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Sudanese security forces carry out a rebellion in protest of a financial rewards plan


Heavy shooting erupted on Tuesday in Khartoum after elements of the Sudanese General Intelligence Agency “rebelled” against a plan to restructure it, resulting in the closure of Khartoum airport.

A boy was wounded when he fired at two bases of the General Intelligence Agency, formerly known as the Sudanese National Intelligence and Security Service, and was controversial during the era of former President Omar al-Bashir.

The National Intelligence and Security Service played an essential role in suppressing the demonstrations that started in December 2018 and led to the overthrow of Omar al-Bashir’s army under street pressure in April after 30 years of rule.

Witnesses told an AFP correspondent that the shooting erupted at the Riyadh base near the Khartoum airport, and a naval base north of the capital.

All roads leading to the two bases were closed, causing traffic jams.

An AFP journalist saw several vehicles carrying soldiers and members of the Rapid Support Forces heading to the two bases.

“Some areas of the capital witnessed a revolt of the operations forces of the General Intelligence Agency, as units of them took to the streets, erected some barricades and fired bullets into the air,” government spokesman Faisal Muhammad Salih said.

He added that “some of the units rejected the financial compensation decided by the official authorities in exchange for the demobilization and considered it less than they should receive.”

He said, “Meanwhile, we ask the citizens to stay away from these specific sites and leave it to the regular forces to secure the situation.”

Doctors close to the protest movement that toppled Bashir said that a fifteen-year-old boy was wounded by gunfire.

– Accusing the former head of the agency –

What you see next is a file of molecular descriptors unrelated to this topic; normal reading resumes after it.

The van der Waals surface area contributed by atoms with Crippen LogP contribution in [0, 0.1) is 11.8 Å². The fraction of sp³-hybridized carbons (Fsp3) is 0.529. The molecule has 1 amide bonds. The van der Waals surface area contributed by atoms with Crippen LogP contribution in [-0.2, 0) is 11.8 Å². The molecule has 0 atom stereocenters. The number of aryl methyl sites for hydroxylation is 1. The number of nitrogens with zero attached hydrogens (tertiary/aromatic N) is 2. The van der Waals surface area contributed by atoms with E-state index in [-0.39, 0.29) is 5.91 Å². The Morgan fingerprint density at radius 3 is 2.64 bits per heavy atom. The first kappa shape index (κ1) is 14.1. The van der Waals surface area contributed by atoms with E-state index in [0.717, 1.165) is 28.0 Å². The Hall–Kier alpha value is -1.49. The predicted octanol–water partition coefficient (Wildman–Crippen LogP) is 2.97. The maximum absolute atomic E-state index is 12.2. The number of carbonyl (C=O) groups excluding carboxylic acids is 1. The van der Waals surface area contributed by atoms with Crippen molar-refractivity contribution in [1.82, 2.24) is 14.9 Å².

A senior team, Muhammad Hamdan Diqlu, who heads the Rapid Support Forces, accused the former head of the General Intelligence Service of planning a “rebellion.”

He said that what happened today is a plan developed by Salah Gosh and a number of officers.

Gosh, a prominent figure in the Bashir regime, stepped down from his post days after Bashir was ousted. He does not know his whereabouts.

The forces of freedom and change in Sudan called on the population to calm down and not give an opportunity to those who wish to “drag the country into bloodshed.”

The General Intelligence Service said in a statement that it was “working to assess the situation.”

He added that “within the framework of structuring the apparatus and the resulting merging and demobilization according to the options that were presented to employees of the Operations Authority, a group of them objected to the value of the financial reward and after-service benefits.”

He added that negotiations are underway to resolve the issue, given that the employees have financial demands.

A security source told Agence France Presse that the shooting broke out first in the city of Al-Ubayyid, and then in the bases of the General Intelligence Service in Khartoum.

The authorities closed Khartoum International Airport.

“The Khartoum airport has been closed to air navigation for five hours for security reasons until 8 pm local time (18:00 GMT),” Abd al-Hafiz Abdul Rahim, a spokesman for the Sudanese civil aviation, told AFP.

Prime Minister Abdullah Hamduk emphasized that the situation is under control.

“We assure our citizens that the events that took place today are under control and they will not stop our march and will not cause us to retreat from the goals of the revolution. The current situation proves the need to affirm the current partnership and push it forward to achieve higher goals,” he wrote on Twitter.

“We renew our confidence in the armed and regular forces and their ability to control the situation,” he added.

Since the military and leaders of the protests in Sudan reached an agreement in August, the country has been transformed into a transitional government.

In particular, the new authorities pledged to reform the security services.

177 people were killed during the crackdown on demonstrations, according to Amnesty International. A committee of doctors close to the demonstrators says the number of victims has reached 250.


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